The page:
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Delayed hypothermia following permanent focal ischemia: influence of method and duration Open Access


Other title
Type of item
Degree grantor
University of Alberta
Author or creator
Clark, Darren
Supervisor and department
Colbourne, Fred (Psychology)
Examining committee member and department
Caplan, Jeremy (Psychology)
Treit, Dallas (Psychology)
Krukoff, Teresa (Cell Biology)
Pittman, Quentin (Physiology and Biophysics)
Centre for Neuroscience

Date accepted
Graduation date
Doctor of Philosophy
Degree level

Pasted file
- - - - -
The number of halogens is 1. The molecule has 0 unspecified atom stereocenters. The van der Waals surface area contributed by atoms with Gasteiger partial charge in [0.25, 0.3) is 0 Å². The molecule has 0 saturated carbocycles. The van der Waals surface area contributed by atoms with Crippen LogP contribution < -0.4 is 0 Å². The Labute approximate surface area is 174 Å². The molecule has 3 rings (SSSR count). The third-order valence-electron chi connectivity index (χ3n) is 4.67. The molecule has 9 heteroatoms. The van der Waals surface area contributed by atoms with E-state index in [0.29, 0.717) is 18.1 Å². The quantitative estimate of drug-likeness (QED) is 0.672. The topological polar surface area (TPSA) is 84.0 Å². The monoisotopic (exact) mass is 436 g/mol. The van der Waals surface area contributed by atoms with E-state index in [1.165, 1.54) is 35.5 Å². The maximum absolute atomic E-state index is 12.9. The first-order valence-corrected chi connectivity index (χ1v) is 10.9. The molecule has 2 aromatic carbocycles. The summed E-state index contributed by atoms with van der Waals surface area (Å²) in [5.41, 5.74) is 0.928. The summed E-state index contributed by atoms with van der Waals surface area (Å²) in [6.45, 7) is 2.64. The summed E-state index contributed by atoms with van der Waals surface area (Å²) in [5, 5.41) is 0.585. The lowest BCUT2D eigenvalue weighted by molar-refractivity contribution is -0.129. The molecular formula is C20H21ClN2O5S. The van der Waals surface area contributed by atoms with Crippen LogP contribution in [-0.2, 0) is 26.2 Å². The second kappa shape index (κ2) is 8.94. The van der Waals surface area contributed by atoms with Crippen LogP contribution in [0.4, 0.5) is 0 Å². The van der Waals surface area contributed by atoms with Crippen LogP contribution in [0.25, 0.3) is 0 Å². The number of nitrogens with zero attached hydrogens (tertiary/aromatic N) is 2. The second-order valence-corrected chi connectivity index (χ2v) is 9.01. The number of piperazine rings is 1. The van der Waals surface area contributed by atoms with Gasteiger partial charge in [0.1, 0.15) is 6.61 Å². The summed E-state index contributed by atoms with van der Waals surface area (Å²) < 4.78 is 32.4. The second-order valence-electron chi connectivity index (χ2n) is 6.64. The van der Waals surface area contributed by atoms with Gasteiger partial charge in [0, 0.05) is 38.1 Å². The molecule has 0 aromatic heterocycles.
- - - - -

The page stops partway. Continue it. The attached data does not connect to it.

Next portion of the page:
Stroke is a leading cause of disability in Canada. Delayed hypothermia improves outcome in patients following cardiac arrest and reduces lesion volume in rodents after transient focal ischemia, but less is known about the effectiveness of delayed hypothermia following permanent focal ischemia. In Chapter 1, the efficacy of 12, 24 or 48 h of delayed hypothermia was evaluated one week following pMCAO. All treatments attenuated neurological deficits and brain water content, but only the 24 and 48 h treatments reduced stepping error rate and lesion volume. Thus, delayed hypothermia attenuates brain injury and functional deficits following permanent middle cerebral artery occlusion (pMCAO). Longer bouts of cooling provide superior protection; an effect that is not explained by lessened edema. Chapter 3 describes a novel method of focal brain hypothermia in rats. A metal coil was implanted between the Temporalis muscle and adjacent skull and flushed with cold water. Focal, ipsilateral cooling was successfully produced without cooling of the opposite hemisphere or the core. One day of focal hypothermia was maintained in awake rats without significant alterations in blood pressure, heart rate or body temperature. The described simple method allows for safe inductions of focal brain hypothermia in anesthetized or conscious rats, and is ideally suited to trauma or stroke studies. In Chapter 4, long-term efficacy of 12 and 48 h of delayed focal or systemic hypothermia was evaluated following pMCAO. Both systemic treatments equally reduced lesion volume and skilled reaching deficits compared to normothermic controls, but only the 48 h treatment reduced neurological deficits. Conversely, 12 h of focal cooling did not significantly improve outcome, whereas 48 h of focal brain cooling attenuated functional deficits and reduced lesion volume. Thus, both delayed focal and systemic hypothermia attenuate long-term brain injury and functional deficits following pMCAO. Duration of cooling is clearly an important factor that may depend upon the method of cooling. Overall, this data indicates that delayed and prolonged hypothermia provides substantial and persistent protection against pMCAO in the rat. Prolonged hypothermia is a promising neuroprotective therapy for acute stroke and further clinical investigation is warranted.
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